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Extension > Food > Food Safety > Preserving and Preparing > Meat and Fish > Canning Meat, Fish, Poultry, and Wild Game in Minnesota

Meat and Fish

Canning Meat, Fish, Poultry, and Wild Game in Minnesota

Suzanne Driessen, Extension Educator — Food Safety

Revised 2011 by Carol Ann Burtness, Extension Educator — Food Safety; Reviewed 2012 by author.

Meat, poultry, and game are low acid foods and must be canned or processed in a pressure canner to assure it is safe to eat.

Process at:

Choose only good meat for canning, and handle it quickly and with total cleanliness, because bacteria grow rapidly in meat held at room temperature. If you have a large amount, store the part you're not working on in the refrigerator.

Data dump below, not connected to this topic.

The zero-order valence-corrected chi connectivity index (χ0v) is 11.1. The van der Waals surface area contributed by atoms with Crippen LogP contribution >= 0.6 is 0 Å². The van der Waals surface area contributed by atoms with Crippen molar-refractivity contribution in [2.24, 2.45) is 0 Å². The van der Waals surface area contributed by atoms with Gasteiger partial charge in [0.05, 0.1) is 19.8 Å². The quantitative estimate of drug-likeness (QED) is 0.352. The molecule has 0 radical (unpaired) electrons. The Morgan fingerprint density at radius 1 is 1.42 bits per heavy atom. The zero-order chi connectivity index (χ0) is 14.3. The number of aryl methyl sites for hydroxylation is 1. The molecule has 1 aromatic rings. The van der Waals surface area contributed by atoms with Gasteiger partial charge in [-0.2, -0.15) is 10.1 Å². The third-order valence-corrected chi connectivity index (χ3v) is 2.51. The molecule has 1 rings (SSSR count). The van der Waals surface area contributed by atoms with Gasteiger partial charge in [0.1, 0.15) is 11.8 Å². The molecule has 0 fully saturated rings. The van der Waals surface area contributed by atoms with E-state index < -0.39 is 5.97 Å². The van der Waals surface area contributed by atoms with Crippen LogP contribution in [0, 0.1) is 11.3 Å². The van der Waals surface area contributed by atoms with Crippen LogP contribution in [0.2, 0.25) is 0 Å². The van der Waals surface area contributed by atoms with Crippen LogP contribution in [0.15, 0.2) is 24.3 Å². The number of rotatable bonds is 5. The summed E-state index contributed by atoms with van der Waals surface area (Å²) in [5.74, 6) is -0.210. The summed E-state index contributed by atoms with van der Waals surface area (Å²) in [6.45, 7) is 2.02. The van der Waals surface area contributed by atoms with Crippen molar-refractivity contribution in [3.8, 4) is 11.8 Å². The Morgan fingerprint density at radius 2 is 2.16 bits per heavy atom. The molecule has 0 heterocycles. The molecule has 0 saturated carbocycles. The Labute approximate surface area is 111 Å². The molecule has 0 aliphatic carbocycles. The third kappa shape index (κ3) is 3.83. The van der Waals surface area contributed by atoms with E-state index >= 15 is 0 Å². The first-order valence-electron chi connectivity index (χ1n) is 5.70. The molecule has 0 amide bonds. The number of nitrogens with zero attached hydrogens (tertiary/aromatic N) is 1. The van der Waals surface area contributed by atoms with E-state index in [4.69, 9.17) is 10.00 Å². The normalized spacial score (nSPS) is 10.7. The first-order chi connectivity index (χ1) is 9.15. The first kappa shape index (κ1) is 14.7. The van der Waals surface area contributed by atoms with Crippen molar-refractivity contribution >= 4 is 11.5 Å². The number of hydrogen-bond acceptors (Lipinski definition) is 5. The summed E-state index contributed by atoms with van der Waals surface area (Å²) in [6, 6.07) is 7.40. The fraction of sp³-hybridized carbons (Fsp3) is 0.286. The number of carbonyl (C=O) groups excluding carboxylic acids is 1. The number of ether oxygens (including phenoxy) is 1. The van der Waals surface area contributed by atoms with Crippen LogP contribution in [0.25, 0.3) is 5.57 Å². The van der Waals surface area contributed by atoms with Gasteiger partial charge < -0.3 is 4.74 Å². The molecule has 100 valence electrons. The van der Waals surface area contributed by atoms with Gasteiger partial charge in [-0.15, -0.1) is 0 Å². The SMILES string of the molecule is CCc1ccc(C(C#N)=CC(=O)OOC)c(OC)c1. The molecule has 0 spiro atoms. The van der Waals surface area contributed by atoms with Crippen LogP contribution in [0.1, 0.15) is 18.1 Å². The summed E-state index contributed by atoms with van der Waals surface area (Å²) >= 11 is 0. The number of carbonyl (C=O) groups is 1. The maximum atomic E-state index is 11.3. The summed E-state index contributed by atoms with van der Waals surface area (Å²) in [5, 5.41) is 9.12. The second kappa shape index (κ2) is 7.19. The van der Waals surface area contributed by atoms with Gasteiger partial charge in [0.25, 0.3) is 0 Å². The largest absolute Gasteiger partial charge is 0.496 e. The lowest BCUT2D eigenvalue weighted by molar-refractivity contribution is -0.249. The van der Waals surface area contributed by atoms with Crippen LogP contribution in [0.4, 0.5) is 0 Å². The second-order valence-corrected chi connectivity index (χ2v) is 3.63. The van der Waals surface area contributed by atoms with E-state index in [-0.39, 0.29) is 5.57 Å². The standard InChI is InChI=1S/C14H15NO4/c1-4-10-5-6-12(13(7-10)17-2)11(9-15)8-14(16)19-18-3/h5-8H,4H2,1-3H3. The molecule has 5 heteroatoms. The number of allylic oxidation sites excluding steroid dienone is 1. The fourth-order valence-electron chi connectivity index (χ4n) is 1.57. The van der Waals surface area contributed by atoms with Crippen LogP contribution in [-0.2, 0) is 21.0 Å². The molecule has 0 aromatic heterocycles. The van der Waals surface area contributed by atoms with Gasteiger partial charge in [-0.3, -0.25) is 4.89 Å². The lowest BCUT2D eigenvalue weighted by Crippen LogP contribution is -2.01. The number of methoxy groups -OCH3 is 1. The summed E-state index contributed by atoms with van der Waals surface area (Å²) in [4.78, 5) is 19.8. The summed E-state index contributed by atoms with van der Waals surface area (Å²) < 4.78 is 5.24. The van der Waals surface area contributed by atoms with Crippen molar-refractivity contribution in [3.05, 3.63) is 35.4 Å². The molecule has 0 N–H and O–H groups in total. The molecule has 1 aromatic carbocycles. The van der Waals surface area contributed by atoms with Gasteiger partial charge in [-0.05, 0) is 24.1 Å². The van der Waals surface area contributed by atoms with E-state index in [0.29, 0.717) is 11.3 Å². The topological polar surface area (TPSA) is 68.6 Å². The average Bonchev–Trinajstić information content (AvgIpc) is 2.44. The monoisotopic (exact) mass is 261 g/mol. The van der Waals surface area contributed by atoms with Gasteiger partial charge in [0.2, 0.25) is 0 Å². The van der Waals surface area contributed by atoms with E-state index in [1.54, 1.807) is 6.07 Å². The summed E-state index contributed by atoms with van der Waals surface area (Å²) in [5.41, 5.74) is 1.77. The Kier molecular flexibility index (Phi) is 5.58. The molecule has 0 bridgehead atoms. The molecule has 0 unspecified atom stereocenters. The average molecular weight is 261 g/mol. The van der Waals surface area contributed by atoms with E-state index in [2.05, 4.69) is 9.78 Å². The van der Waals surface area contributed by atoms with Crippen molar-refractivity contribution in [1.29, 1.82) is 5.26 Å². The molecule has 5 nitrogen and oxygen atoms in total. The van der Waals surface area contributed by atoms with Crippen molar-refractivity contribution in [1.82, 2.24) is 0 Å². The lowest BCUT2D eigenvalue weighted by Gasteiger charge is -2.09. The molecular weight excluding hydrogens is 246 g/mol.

You can:

Hot packing or raw packing of product in canning jars is an option in recommended recipes - with a preference towards hot packing of meat and poultry. Poultry can be canned with bone in or deboned. For canning meat products, always follow tested methods from the USDA or University of Minnesota Extension. Do not substitute, shortcut, or guess. Botulism, which is the most severe form of food poisoning, is usually due to improper home canning. Processing times and pressures vary for meat, fish, poultry, or wild game. Check the canning section of our Meat and fish page for recommended processes.

Minnesota consumers, contact the Extension AnswerLine (1-800-854-1678) or email answer@iastate.edu to get answers to any food preservation questions.

Canning steps 1Canning steps 2

 

View Pressure Canning Process video — National Center for Home Food Preservation.

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